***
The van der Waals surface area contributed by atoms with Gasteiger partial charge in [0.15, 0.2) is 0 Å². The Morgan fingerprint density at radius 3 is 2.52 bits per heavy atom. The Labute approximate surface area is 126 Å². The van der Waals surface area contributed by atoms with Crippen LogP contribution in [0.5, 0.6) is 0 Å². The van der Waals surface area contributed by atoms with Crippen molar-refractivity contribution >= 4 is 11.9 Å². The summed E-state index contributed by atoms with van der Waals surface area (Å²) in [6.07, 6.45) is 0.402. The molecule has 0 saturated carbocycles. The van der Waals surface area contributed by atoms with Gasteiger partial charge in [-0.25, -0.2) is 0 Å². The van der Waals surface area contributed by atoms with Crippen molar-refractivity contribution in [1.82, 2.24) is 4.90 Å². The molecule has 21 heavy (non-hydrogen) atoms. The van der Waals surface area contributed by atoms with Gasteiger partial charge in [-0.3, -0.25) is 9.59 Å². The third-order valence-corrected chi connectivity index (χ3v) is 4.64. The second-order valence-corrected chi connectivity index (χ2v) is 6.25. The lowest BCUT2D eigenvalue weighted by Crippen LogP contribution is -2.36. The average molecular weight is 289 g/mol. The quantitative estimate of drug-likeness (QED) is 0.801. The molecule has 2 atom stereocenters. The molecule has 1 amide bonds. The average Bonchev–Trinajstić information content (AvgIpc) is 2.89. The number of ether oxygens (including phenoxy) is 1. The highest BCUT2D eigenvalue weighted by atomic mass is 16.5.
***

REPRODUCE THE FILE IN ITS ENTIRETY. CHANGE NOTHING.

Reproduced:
The van der Waals surface area contributed by atoms with Gasteiger partial charge in [0.15, 0.2) is 0 Å². The Morgan fingerprint density at radius 3 is 2.52 bits per heavy atom. The Labute approximate surface area is 126 Å². The van der Waals surface area contributed by atoms with Crippen LogP contribution in [0.5, 0.6) is 0 Å². The van der Waals surface area contributed by atoms with Crippen molar-refractivity contribution >= 4 is 11.9 Å². The summed E-state index contributed by atoms with van der Waals surface area (Å²) in [6.07, 6.45) is 0.402. The molecule has 0 saturated carbocycles. The van der Waals surface area contributed by atoms with Gasteiger partial charge in [-0.25, -0.2) is 0 Å². The van der Waals surface area contributed by atoms with Crippen molar-refractivity contribution in [1.82, 2.24) is 4.90 Å². The molecule has 21 heavy (non-hydrogen) atoms. The van der Waals surface area contributed by atoms with Gasteiger partial charge in [-0.3, -0.25) is 9.59 Å². The third-order valence-corrected chi connectivity index (χ3v) is 4.64. The second-order valence-corrected chi connectivity index (χ2v) is 6.25. The lowest BCUT2D eigenvalue weighted by Crippen LogP contribution is -2.36. The average molecular weight is 289 g/mol. The quantitative estimate of drug-likeness (QED) is 0.801. The molecule has 2 atom stereocenters. The molecule has 1 amide bonds. The average Bonchev–Trinajstić information content (AvgIpc) is 2.89. The number of ether oxygens (including phenoxy) is 1. The highest BCUT2D eigenvalue weighted by atomic mass is 16.5.